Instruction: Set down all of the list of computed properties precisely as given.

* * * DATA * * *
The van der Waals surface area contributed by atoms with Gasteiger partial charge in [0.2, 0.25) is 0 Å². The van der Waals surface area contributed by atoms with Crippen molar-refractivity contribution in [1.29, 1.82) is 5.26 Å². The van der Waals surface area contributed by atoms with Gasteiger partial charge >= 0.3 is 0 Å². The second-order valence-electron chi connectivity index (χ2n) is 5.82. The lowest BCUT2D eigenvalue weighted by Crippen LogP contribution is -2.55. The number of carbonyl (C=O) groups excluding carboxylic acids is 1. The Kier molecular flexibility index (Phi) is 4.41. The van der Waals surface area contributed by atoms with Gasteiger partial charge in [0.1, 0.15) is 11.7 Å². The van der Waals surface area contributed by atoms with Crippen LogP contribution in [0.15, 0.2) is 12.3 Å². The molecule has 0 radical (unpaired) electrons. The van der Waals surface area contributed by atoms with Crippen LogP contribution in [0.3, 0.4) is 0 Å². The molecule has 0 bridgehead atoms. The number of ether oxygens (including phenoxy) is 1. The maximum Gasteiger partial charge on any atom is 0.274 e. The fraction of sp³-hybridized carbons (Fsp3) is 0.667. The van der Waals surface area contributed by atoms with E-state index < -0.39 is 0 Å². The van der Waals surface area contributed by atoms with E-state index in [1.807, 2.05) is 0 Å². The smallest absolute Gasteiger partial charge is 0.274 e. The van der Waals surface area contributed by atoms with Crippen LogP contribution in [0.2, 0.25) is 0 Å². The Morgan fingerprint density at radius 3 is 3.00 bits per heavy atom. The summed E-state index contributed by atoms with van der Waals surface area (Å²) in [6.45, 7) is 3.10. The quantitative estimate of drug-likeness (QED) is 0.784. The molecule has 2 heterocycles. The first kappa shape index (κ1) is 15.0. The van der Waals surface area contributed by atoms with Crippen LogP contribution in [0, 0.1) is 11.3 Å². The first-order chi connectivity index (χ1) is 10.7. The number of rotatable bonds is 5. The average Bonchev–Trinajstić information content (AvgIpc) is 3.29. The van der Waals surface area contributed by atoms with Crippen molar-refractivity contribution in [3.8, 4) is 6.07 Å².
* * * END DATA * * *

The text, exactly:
The van der Waals surface area contributed by atoms with Gasteiger partial charge in [0.2, 0.25) is 0 Å². The van der Waals surface area contributed by atoms with Crippen molar-refractivity contribution in [1.29, 1.82) is 5.26 Å². The van der Waals surface area contributed by atoms with Gasteiger partial charge >= 0.3 is 0 Å². The second-order valence-electron chi connectivity index (χ2n) is 5.82. The lowest BCUT2D eigenvalue weighted by Crippen LogP contribution is -2.55. The number of carbonyl (C=O) groups excluding carboxylic acids is 1. The Kier molecular flexibility index (Phi) is 4.41. The van der Waals surface area contributed by atoms with Gasteiger partial charge in [0.1, 0.15) is 11.7 Å². The van der Waals surface area contributed by atoms with Crippen LogP contribution in [0.15, 0.2) is 12.3 Å². The molecule has 0 radical (unpaired) electrons. The van der Waals surface area contributed by atoms with Crippen LogP contribution in [0.3, 0.4) is 0 Å². The molecule has 0 bridgehead atoms. The number of ether oxygens (including phenoxy) is 1. The maximum Gasteiger partial charge on any atom is 0.274 e. The fraction of sp³-hybridized carbons (Fsp3) is 0.667. The van der Waals surface area contributed by atoms with E-state index < -0.39 is 0 Å². The van der Waals surface area contributed by atoms with E-state index in [1.807, 2.05) is 0 Å². The smallest absolute Gasteiger partial charge is 0.274 e. The van der Waals surface area contributed by atoms with Crippen LogP contribution in [0.2, 0.25) is 0 Å². The Morgan fingerprint density at radius 3 is 3.00 bits per heavy atom. The summed E-state index contributed by atoms with van der Waals surface area (Å²) in [6.45, 7) is 3.10. The quantitative estimate of drug-likeness (QED) is 0.784. The molecule has 2 heterocycles. The first kappa shape index (κ1) is 15.0. The van der Waals surface area contributed by atoms with Crippen LogP contribution in [0, 0.1) is 11.3 Å². The first-order chi connectivity index (χ1) is 10.7. The number of rotatable bonds is 5. The average Bonchev–Trinajstić information content (AvgIpc) is 3.29. The van der Waals surface area contributed by atoms with Crippen molar-refractivity contribution in [3.8, 4) is 6.07 Å².